U.S. Solar Market Insight
Updated March 10, 2022
The U.S. installed 23.6 gigawatts (GWdc) of solar PV capacity in 2021 to reach 121.4 GWdc of total installed capacity, enough to power 23.3 million American homes. Solar accounted for 46% of all new electricity-generating capacity added in the US in 2021, the third year in a row that solar made up the largest share of new capacity. However, 2021 was a year of increasing costs for the solar industry. Year-over-year price increases for utility-scale solar reached 18% for fixed-tilt projects and 14.2% for single-axis tracking projects in Q4. Despite these challenges, forecasts remain strong, including the potential impacts of potential federal clean energy policies under consideration, which would increase solar deployment projections by 66% over the next decade.
Click here to read the Executive Summary of the latest Solar Market Insight Report. The full report includes all the data and analysis from our Executive Summary plus incisive, state-level breakdowns of installations, costs, manufacturing and demand projections. To learn more about the Solar Market Insight Report series, click here.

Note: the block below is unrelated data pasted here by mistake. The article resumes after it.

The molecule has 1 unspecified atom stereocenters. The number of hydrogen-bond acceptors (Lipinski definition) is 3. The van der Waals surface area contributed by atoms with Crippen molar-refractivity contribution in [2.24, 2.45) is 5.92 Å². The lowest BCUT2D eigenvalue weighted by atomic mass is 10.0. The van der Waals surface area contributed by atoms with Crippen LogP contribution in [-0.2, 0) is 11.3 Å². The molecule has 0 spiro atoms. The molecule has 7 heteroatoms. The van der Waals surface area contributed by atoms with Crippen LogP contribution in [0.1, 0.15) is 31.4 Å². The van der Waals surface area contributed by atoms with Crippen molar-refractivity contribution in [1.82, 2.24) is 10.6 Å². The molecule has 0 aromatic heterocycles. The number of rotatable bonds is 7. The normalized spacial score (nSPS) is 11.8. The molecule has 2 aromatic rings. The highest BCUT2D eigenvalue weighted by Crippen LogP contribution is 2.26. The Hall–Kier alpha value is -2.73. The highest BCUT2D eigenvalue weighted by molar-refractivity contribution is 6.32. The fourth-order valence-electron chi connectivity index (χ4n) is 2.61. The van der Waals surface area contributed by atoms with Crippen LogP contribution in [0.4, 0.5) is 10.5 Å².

WASHINGTON, D.C. and HOUSTON, TX – In 2021, U.S. solar prices increased as much as 18% due to unprecedented supply chain challenges, trade actions, and legislative uncertainty, according to the U.S. Solar Market Insight 2021 Year in Review report. As a result of these issues, a third of all utility-scale solar capacity scheduled for completion in Q4 2021 was delayed by at least a quarter and 13% of capacity slated for completion in 2022 has either been delayed by a year or more or canceled outright, according to the report released today by the Solar Energy Industries Association (SEIA) and Wood Mackenzie, a Verisk business. Over the last 6 months, Wood Mackenzie has decreased near-term solar forecasts by 11 gigawatts (GW), or 19%, due in large part to continued supply chain constraints, price increases, and interconnection challenges. (Keep reading)
For more facts and figures about the U.S. solar industry, including historical data and future projections, click here.
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